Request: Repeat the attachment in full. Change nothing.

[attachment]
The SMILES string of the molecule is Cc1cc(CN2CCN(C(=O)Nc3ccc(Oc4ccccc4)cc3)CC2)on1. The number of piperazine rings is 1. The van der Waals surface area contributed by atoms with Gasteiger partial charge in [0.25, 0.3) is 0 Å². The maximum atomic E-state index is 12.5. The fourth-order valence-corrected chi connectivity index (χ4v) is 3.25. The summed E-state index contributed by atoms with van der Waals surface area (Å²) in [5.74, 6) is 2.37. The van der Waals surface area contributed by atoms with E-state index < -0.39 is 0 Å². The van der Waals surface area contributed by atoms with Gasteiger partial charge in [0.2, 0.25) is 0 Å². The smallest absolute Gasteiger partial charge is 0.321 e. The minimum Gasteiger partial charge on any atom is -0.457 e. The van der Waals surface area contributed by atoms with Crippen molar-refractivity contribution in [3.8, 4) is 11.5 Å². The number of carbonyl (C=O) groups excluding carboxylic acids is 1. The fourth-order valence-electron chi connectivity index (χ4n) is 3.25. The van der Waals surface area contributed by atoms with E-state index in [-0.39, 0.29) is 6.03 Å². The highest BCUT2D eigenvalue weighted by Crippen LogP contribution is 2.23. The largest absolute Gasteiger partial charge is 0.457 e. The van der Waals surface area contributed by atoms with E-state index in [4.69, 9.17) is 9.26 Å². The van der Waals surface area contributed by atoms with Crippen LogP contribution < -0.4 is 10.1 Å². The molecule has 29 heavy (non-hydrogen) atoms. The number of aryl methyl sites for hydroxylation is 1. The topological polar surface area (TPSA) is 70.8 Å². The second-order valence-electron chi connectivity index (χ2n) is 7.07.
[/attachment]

The SMILES string of the molecule is Cc1cc(CN2CCN(C(=O)Nc3ccc(Oc4ccccc4)cc3)CC2)on1. The number of piperazine rings is 1. The van der Waals surface area contributed by atoms with Gasteiger partial charge in [0.25, 0.3) is 0 Å². The maximum atomic E-state index is 12.5. The fourth-order valence-corrected chi connectivity index (χ4v) is 3.25. The summed E-state index contributed by atoms with van der Waals surface area (Å²) in [5.74, 6) is 2.37. The van der Waals surface area contributed by atoms with E-state index < -0.39 is 0 Å². The van der Waals surface area contributed by atoms with Gasteiger partial charge in [0.2, 0.25) is 0 Å². The smallest absolute Gasteiger partial charge is 0.321 e. The minimum Gasteiger partial charge on any atom is -0.457 e. The van der Waals surface area contributed by atoms with Crippen molar-refractivity contribution in [3.8, 4) is 11.5 Å². The number of carbonyl (C=O) groups excluding carboxylic acids is 1. The fourth-order valence-electron chi connectivity index (χ4n) is 3.25. The van der Waals surface area contributed by atoms with E-state index in [-0.39, 0.29) is 6.03 Å². The highest BCUT2D eigenvalue weighted by Crippen LogP contribution is 2.23. The largest absolute Gasteiger partial charge is 0.457 e. The van der Waals surface area contributed by atoms with E-state index in [4.69, 9.17) is 9.26 Å². The van der Waals surface area contributed by atoms with Crippen LogP contribution < -0.4 is 10.1 Å². The molecule has 29 heavy (non-hydrogen) atoms. The number of aryl methyl sites for hydroxylation is 1. The topological polar surface area (TPSA) is 70.8 Å². The second-order valence-electron chi connectivity index (χ2n) is 7.07.